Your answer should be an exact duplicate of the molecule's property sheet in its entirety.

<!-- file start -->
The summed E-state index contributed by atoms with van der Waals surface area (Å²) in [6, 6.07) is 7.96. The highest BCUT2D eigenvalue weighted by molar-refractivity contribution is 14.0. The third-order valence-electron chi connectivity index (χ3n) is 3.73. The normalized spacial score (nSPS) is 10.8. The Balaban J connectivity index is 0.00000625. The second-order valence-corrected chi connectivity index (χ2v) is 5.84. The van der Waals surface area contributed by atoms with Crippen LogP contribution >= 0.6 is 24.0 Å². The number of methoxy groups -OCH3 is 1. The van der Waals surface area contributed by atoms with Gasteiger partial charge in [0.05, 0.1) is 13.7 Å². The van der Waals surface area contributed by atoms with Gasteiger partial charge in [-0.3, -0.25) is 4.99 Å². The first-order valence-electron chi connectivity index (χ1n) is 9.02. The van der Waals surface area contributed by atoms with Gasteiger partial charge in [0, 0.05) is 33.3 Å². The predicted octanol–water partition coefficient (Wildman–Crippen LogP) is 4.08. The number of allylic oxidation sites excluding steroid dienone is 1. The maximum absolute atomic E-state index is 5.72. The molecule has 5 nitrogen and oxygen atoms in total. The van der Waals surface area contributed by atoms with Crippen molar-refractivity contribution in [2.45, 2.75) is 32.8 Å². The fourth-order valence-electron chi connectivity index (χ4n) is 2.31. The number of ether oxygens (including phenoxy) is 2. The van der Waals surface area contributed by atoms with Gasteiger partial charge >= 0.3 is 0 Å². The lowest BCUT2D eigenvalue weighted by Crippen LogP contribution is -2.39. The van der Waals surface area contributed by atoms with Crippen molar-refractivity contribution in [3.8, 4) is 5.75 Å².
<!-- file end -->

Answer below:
The summed E-state index contributed by atoms with van der Waals surface area (Å²) in [6, 6.07) is 7.96. The highest BCUT2D eigenvalue weighted by molar-refractivity contribution is 14.0. The third-order valence-electron chi connectivity index (χ3n) is 3.73. The normalized spacial score (nSPS) is 10.8. The Balaban J connectivity index is 0.00000625. The second-order valence-corrected chi connectivity index (χ2v) is 5.84. The van der Waals surface area contributed by atoms with Crippen LogP contribution >= 0.6 is 24.0 Å². The number of methoxy groups -OCH3 is 1. The van der Waals surface area contributed by atoms with Gasteiger partial charge in [0.05, 0.1) is 13.7 Å². The van der Waals surface area contributed by atoms with Gasteiger partial charge in [-0.3, -0.25) is 4.99 Å². The first-order valence-electron chi connectivity index (χ1n) is 9.02. The van der Waals surface area contributed by atoms with Gasteiger partial charge in [0, 0.05) is 33.3 Å². The predicted octanol–water partition coefficient (Wildman–Crippen LogP) is 4.08. The number of allylic oxidation sites excluding steroid dienone is 1. The maximum absolute atomic E-state index is 5.72. The molecule has 5 nitrogen and oxygen atoms in total. The van der Waals surface area contributed by atoms with Crippen molar-refractivity contribution in [2.45, 2.75) is 32.8 Å². The fourth-order valence-electron chi connectivity index (χ4n) is 2.31. The number of ether oxygens (including phenoxy) is 2. The van der Waals surface area contributed by atoms with Gasteiger partial charge >= 0.3 is 0 Å². The lowest BCUT2D eigenvalue weighted by Crippen LogP contribution is -2.39. The van der Waals surface area contributed by atoms with Crippen molar-refractivity contribution in [3.8, 4) is 5.75 Å².